Texas Appellate Court Revives Attorney Sonnenschein’s Suit Against Bar Board

Attorney Alexander Sonnenschein gets a second chance in court to challenge the Texas State Bar Board's decision over his application.

In a significant legal development, the Texas appellate court has breathed new life into attorney Alexander Sonnenschein’s battle against the Texas Board of Law Examiners. This decision paves the way for Sonnenschein to refile his claims, challenging the board’s denial of his application to join the state’s bar without examination, a case that raises important questions about equal protection and constitutional rights.

A Legal Challenge Rooted in Equality

Sonnenschein’s legal contention revolves around an alleged unfair application of the Texas State Bar’s admission rules. Having graduated from an online-based California law school, Sonnenschein, who is white, argues that he has been treated differently compared to a similarly situated white male admitted to the bar in 2017 from a comparable California school. This claim of unequal treatment underpins Sonnenschein’s pursuit of justice.

The Appellate Court’s Interpretation: A Door Reopened

The appellate panel’s decision to grant Sonnenschein a second chance is grounded in the belief that his claims do not inherently lack jurisdictional basis. Contradicting the board’s stance, the court posits that the mere existence of a rule doesn’t automatically invalidate an equal protection claim. This perspective highlights a nuanced understanding of the law, suggesting that the application of rules must be consistent and non-discriminatory.

Sonnenschein’s Journey: From California to Texas

Sonnenschein’s legal journey began with a law degree from Northwestern California University School of Law in 2012, followed by his successful passing of the California bar. Relocating to Texas in 2018, he engaged in pro bono work through a Texas State Bar authorized program, despite not being admitted to the Texas State Bar.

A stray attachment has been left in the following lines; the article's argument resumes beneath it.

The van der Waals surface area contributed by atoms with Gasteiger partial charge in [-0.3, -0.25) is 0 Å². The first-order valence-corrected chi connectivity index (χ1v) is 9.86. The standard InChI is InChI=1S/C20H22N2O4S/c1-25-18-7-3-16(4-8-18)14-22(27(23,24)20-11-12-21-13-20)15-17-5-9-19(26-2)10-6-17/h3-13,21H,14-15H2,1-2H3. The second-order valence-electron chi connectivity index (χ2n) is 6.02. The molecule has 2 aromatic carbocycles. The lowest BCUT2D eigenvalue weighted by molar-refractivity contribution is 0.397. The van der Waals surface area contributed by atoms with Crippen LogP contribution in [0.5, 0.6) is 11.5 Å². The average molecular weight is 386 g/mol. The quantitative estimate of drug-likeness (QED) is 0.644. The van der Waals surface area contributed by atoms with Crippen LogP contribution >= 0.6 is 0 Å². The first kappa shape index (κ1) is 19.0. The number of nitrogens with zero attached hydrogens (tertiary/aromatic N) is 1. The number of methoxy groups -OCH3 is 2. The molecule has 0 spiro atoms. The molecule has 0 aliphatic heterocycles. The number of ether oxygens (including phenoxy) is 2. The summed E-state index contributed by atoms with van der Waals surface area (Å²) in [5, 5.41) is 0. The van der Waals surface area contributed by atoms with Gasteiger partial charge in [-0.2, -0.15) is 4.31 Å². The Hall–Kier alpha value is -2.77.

The Quest for Recognition and Admission

In his lawsuit, Sonnenschein seeks not only admission to the Texas State Bar but also a broader recognition of graduates from non-state accredited law schools like his alma mater. This case transcends personal grievances, touching upon the broader themes of educational equity and professional recognition in the legal field.

Allegations of Discrimination: An Interracial Marriage in Focus

Adding complexity to the case, Sonnenschein alleges discrimination based on his interracial marriage, a claim he argued in front of the board along with his wife, who is Black. While the appellate court found his current allegations insufficiently substantiated, it left the door open for a more robust pleading.

Legal Representation and the Path Ahead

As Sonnenschein represents himself in this renewed legal challenge, the Texas Board of Law Examiners stands represented by Karen L. Watkins from the Texas Office of the Attorney General. This case, Alexander Sonnenschein vs. Augustin Rivera, Jr. et al., case number 03-21-00602-CV in the Texas Third District Court of Appeals, remains a closely watched legal episode, with implications for admission standards and equality within the legal profession.